He makes a thought-provoking point about a GOSUB or CALL being a design pattern, that explicitly saves the calling location somewhere and then jumps, and a RETURN, but I disagree with this specific example.
In Z-80 assembly, the return address is implicitly saved on the stack. Sure, it's not structured, meaning that you can call into code at any point (not just at the start of a procedure). One big difference is that the language construct doesn't pass arguments (and I don't think it saves save registers on the stack either - but my memory is fuzzy on this point).
In assembly, a design code would be (and here I'm using the Intel 8086 as an example) pass pointers to structures in BX, pointers to strings (or arrays) in SI, CX will contain sizes or limits, DI will point to destinations (say, copying something, or accepting input) with AX and DX used for anything else. Returning data---carry flag clear means success, if set, AX will contain an error code. Other registers may be updated depending upon the function.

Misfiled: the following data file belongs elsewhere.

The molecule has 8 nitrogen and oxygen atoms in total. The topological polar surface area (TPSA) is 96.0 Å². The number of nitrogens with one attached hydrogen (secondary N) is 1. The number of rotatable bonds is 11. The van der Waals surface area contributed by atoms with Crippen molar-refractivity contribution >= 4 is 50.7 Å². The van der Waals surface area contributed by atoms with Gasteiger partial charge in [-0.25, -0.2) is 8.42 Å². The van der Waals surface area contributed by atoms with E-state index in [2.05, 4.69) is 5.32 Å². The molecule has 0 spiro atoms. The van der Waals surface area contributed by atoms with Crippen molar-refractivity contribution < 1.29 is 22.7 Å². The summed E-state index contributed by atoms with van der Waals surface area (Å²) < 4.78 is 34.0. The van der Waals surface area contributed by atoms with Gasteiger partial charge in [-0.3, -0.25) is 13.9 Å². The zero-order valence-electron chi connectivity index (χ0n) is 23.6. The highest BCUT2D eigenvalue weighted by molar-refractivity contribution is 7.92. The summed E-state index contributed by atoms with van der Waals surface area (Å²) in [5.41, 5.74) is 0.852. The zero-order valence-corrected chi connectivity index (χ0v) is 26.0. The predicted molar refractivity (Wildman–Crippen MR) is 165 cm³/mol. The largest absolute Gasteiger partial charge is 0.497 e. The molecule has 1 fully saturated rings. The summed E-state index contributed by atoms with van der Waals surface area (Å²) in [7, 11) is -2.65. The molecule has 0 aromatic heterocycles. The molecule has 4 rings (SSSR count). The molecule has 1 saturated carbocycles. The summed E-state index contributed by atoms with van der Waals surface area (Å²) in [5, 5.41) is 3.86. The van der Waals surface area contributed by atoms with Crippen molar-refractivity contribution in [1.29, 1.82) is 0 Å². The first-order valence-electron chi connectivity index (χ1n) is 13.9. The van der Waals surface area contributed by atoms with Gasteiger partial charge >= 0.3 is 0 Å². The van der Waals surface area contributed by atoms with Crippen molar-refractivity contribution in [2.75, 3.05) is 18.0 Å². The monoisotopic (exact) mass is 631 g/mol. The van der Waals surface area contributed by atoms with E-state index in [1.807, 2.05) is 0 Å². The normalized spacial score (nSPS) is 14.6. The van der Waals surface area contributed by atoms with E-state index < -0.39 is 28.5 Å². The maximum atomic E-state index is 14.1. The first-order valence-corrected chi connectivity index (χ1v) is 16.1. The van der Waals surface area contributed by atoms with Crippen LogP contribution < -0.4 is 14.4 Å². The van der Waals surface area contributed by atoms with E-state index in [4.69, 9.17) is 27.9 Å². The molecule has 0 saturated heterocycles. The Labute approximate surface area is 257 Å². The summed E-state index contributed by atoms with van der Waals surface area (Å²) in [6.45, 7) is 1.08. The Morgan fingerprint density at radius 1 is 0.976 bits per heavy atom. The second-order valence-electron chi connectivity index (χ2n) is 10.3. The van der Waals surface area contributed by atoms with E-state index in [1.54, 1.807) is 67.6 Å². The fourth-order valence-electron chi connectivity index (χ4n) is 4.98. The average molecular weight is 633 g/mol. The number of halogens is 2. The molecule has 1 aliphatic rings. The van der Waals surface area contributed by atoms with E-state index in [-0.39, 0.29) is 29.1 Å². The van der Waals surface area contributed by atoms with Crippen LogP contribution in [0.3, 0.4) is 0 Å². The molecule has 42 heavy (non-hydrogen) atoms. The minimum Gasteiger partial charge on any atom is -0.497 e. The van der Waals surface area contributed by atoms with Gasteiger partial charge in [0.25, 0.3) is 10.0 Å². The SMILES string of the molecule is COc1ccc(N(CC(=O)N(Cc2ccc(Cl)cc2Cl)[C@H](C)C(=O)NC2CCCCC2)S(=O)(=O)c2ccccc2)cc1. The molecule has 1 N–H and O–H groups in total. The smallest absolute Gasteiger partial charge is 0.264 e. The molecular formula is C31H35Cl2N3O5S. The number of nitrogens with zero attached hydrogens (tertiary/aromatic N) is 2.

That's a design code in Assembly. Move to a Motorola 68000, and well, it changes somewhat---pointers are passed in A0-A5, other data in D0-D7. You can still use the carry flag and say, D0 for error codes.
Move up to C, and the details about passing parameters to a function go away (unless you are mixing Assembly with C, and even then it can be isolated). I just give the parameters to the function and it's up to the compiler to stuff them into proper registers or on the stack or how ever it's done on a particular architecture.
Now, object oriented programming in C---another design pattern. Declare a structure with pointers to functions, and always pass the pointer to the structure to functions called via the function pointers. Again, the programmer is aware of the details. IN C++, the compiler handles those details.